- Inflation means a sustained increase in the cost of living. It means the value of money will decrease.
- If you owe someone £1,000, inflation will make this relatively easier to pay off.
- Assume that if prices go up by 10% a year wages also increase by 10% a year. This means each year you have an extra 10% income but the actual amount you owe stays the same. Therefore to pay back the loan requires a smaller % of your income.
- If prices and wages rise, then a lender who receives £1,000 in five years time will be worse off – because getting the same amount of money, with a higher cost of living means you can buy fewer goods.
- If savers keep £1,000 in cash, then inflation will reduce its value and in the future, it will buy fewer goods.
When I first took out a mortgage for £140,000 the mortgage payments were a big % of my disposable income, however, rising nominal wages mean that it is now a slightly smaller share of income.
Note: if prices went up but wages didn’t, borrowers wouldn’t be better off. But, usually wages increase in line with inflation.
Inflation and Savings
This shows the purchasing power of a US dollar since 1940. Inflation has meant that the amount of goods you can buy with a fixed amount of dollars falls.
If you save money in cash, then inflation reduces the effective value of your savings because, over time, your savings will buy a lower quantity of goods. This is because you have the same amount of money but goods will be more expensive.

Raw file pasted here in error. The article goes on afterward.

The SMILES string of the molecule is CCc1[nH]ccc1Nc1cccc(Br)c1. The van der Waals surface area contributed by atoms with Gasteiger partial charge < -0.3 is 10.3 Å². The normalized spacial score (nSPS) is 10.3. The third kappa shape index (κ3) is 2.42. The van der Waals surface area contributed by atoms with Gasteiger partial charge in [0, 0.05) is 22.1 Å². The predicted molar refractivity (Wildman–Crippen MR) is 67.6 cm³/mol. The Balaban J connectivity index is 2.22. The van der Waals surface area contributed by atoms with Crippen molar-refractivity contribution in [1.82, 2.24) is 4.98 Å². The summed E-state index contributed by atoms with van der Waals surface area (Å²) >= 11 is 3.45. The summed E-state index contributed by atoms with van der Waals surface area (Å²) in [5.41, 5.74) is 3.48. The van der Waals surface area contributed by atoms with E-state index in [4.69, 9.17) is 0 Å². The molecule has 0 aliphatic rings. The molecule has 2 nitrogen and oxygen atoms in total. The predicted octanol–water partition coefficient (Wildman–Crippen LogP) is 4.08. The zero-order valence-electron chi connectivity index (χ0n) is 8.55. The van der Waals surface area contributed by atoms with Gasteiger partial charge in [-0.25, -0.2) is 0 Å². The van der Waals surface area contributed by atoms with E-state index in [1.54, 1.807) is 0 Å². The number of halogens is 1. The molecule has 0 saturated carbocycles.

Real Interest Rates
The impact of inflation on savers and borrowers also depends on the real rate of interest.
Between 2009 and 2015, inflation is higher than the base rates.
This means we have negative real interest rates. This means if you are saving money in a bank, the rate of interest you get will be lower than the rate of inflation meaning you are becoming worse off.
If you could get a rate of interest of 6% when inflation is 4%, savers would still become relatively better off, because in this case, the rate of interest is greater than the inflation rate.
Therefore inflation doesn’t always make savers worse off. You can insulate your savings against inflation as long as they are in an account which pays a positive real interest rate. However, if you keep your money under your bed, then inflation will definitely reduce the value of savings.
At the present time, savers have to look hard to find saving accounts which pay an interest rate greater than inflation.